Found in 3 comments on Hacker News don't forget to mention the book that details how he did it too! It's an amazing book even if you've never played the game.
Jugurtha · 2020-09-01 · Original thread
Nice! You probably know of this link "Get started making music"[0] and I found it pretty cool.

What do you think of "The Sims Game Design Documents"[1]? Could you recommend other similar resources?

I guess what really strikes a chord with me is the arc, not only "in" the game, but of the journey to make the game. One book I enjoyed on an emotional level was "The Making of Prince of Persia"[2] by Jordan Mechner. I also enjoyed "Masters of Doom"[3] by David Kushner, but more on the merit of good research, which I really respect. I don't want a montage, I want the story with the suffering and tribulations.

Do you know of similar content?





trynewideas · 2020-08-28 · Original thread
The three books I've read and then gone back to over the years are:

- Brenda Romero (credited on the book as Brenda Braithwaite) and Ian Schreiber's Challenges for Game Designers[1], which uses a series of design exercises to illustrate concepts like balancing and mechanical loops, and at least from a cursory glance at the Riot curriculum is very similar in structure to it. The exercises still help me bootstrap my understanding of mechanics that I don't always employ in designs, and still occasionally inspire new ideas just by going through one almost like a karate kata.

- Raph Koster's Theory of Fun for Game Design[2], which is more introspective about the nature of games rather than a pragmatic how-to guide. Koster's views are often contentious, particularly on defining what a game is or can be, but I usually go back to this book when I want to step back and remind myself what kinds of audiences might be in my blind spot for a mechanic or concept — I might think something is fun because I think it's fun, without interrogating why, and even if I don't agree with Koster on how he goes about defining it the book does a good job of demonstrating how one builds a definition in the first place.

- Jesse Schell's Art of Game Design: A Book of Lenses[3], which just got a 3rd edition last year that I haven't had a chance to read yet. It's a framework for interrogating a design — and I say "interrogating" literally, as the lenses are a set of questions to ask of your design — that touches on mechanics but also how viable an idea is to make into a game in the first place. Walking an idea through the lenses serves like a second pair of "eyes" when I don't have another person handy to bounce that idea off of in depth. There's a card deck version[3] of just the lenses that are handier to have on the desk.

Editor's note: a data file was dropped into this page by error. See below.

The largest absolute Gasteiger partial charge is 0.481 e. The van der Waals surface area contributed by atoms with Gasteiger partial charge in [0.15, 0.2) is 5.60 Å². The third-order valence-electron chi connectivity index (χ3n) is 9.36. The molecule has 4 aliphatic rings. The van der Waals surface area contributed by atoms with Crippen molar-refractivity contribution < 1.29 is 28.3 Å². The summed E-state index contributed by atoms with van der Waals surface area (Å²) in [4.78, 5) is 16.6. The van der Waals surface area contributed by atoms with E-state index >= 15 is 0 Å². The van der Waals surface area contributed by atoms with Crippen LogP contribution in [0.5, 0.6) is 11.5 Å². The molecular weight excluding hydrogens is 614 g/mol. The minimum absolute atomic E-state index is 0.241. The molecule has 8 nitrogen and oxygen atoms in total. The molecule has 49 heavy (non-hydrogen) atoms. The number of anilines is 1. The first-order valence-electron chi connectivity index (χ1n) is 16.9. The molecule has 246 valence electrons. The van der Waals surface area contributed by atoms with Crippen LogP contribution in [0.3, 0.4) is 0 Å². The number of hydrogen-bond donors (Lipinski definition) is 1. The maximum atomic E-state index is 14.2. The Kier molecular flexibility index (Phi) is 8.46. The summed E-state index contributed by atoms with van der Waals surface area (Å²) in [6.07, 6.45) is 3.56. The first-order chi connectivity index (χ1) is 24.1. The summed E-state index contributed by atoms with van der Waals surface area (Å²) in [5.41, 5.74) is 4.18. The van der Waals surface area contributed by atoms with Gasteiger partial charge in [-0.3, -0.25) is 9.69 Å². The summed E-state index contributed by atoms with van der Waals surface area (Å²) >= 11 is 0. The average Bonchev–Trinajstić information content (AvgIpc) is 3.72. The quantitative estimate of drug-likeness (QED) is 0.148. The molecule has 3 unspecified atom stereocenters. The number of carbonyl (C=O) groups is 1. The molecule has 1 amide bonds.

It's likely that there are newer books out there covering similar ground;[4] these are the ones that were around when I came up through my first game design experiences around 2010-2012.[5] These are all high level enough to be pretty general works on the nature and purpose of all types of games, even if all of them have digital games at or near front-of-mind, without being so focused on theory and philosophy that they don't give you actionable things to apply in a design.

(Also, I've found that all three of those names are polarizing, often for very different reasons. I find the works valuable regardless; books don't tend to yell at me in a Discord chat or on social media when I read them, which is a nice change of pace.)



[3] — and of course there's a booster pack available, because game designers are insatiable post-publication tinkerers

[4] Procedural Storytelling in Game Design, co-edited by Tarn Adams of Dwarf Fortress and Tanya X. Short of a bunch of procedural indie games and formerly Funcom, is exciting in concept, and Darius Kazemi is always fun to read on the subject:

Building Blocks of Tabletop Game Design, by Geoffrey Engelstein and Issac Shalev, looks like it ports the cookbook concept from software development to tabletop games, which feels right up my alley:

(It seems notable that both of those are by CRC Press, which I associate more with academic textbooks, but neither really fits the usual bill for them.)

Calling it "newer" might be a misnomer, but I'm desperate to get around to the illustrated The Making Prince of Persia: Journals and wish there were more books with the perspective of a journal during development — watching along as opportunities open and close, instead of as a post-mortem that's colored by the end product and invariably focused on what went wrong/how to avoid it. Also it just looks gorgeous:

[5] Steve Swink's Game Feel has been on my list of to-reads on the subject forever, but I've never gotten around to it:

I bounced off Katie Salen/Eric Zimmerman's Rules of Play, but it's lauded enough that it's hard to omit it. If you like Koster's ideas around orthography in game design and want to see a predecessor that takes it further and issues prescriptive rules, or if you have more of an interest in design criticism than creation and want an intro to a critical vocabulary, it might appeal more:

Tracy Fullerton's Game Design Workshop is a great read, and even more well suited to a classroom environment than Challenges for Game Designers, but it's _too_ classroom-y for my tastes, focused more on getting from point A to a very specific and more directed point B, instead of laying out a more open-ended task where the boundaries can be a creative aid. I've never felt compelled to return to it as a result, but there are folks who swear by it, so it's still worth mentioning:

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